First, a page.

The eConsult system could improve access to specialty input through multiple mechanisms. First, primary care providers receive expert specialist advice electronically within days or even hours, instead of after the weeks or months it can take before the patient can get an appointment with a specialist. 4,5 Second, because many eConsult requests are resolved without an in-person specialty visit, demand for such visits decreases, which may reduce waiting times for an in-person visit. Previous research has suggested that a substantial proportion of referrals to specialists are potentially avoidable. 6,7 Third, when visits do need to be scheduled, specialist reviewers who are part of the eConsult system can ensure that the patient sees the right specialist and has the appropriate previsit evaluation (for instance, ensuring that needed imaging or lab tests are done before the appointment). Reviewers can also triage the timing of visits according to clinical urgency. 8 eConsult shifts the role of specialists from providers of face-to-face, office-based visits for a small group of patients to rapidly responsive consultants for an entire population of patients.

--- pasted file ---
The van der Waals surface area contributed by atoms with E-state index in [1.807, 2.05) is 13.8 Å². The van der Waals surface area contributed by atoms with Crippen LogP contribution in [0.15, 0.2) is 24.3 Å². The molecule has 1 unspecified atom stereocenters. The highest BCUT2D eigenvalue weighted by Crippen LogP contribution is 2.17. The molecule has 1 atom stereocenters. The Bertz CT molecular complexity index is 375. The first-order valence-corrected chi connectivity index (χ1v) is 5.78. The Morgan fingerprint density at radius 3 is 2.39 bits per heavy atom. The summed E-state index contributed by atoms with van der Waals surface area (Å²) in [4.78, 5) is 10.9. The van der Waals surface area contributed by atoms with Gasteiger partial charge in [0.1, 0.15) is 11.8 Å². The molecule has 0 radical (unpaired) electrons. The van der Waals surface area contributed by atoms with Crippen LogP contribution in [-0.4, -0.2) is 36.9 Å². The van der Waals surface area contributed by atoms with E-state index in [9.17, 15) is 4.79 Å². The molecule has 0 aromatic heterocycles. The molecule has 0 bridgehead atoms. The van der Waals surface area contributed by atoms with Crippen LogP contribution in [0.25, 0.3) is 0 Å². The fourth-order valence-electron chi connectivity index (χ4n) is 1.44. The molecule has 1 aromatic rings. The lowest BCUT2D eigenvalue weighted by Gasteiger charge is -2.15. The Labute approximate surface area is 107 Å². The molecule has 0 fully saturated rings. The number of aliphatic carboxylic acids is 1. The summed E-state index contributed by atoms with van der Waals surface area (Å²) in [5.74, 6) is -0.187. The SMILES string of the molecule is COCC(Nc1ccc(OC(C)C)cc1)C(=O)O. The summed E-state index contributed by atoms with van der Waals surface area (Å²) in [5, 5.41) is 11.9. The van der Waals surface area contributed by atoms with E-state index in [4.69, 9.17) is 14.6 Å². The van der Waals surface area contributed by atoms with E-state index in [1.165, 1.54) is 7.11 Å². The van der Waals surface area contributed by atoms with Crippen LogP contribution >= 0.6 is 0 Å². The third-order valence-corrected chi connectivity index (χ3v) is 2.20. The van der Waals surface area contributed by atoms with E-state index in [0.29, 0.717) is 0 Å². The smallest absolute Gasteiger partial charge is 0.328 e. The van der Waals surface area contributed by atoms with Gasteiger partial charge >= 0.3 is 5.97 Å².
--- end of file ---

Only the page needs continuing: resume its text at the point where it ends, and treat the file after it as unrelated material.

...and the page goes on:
In this study we examined the first four years of DHS’s eConsult system to address three gaps in the growing literature on such systems. 912 First, given that previous literature has generally explored a short time window or involved systems with optional eConsult pathways that constitute a small fraction of total referral volume (such as at Mayo Clinic 13 or the Department of Veterans Affairs 14 ), it is unclear whether eConsult systems can lead to sustainable long-term improvement in access.

Second, it is not known how providers’ use of eConsult systems changes over time. Previous literature has suggested that the systems may increase primary care providers’ ability to manage common specialty problems over time. 15 This could lead to decreased rates of eConsult use if primary care providers become comfortable managing a wider range of diagnoses themselves. Alternatively, easier access to specialists could release pent-up demand for specialist input, leading to higher rates of eConsult use over time.

Third, because eConsult is an entirely new model of care delivery, clinicians are likely to vary greatly in their engagement with the approach. Identifying patterns of variation in use of eConsult across primary care providers and specialist reviewers could help guide efforts to improve the quality and consistency of the referral process.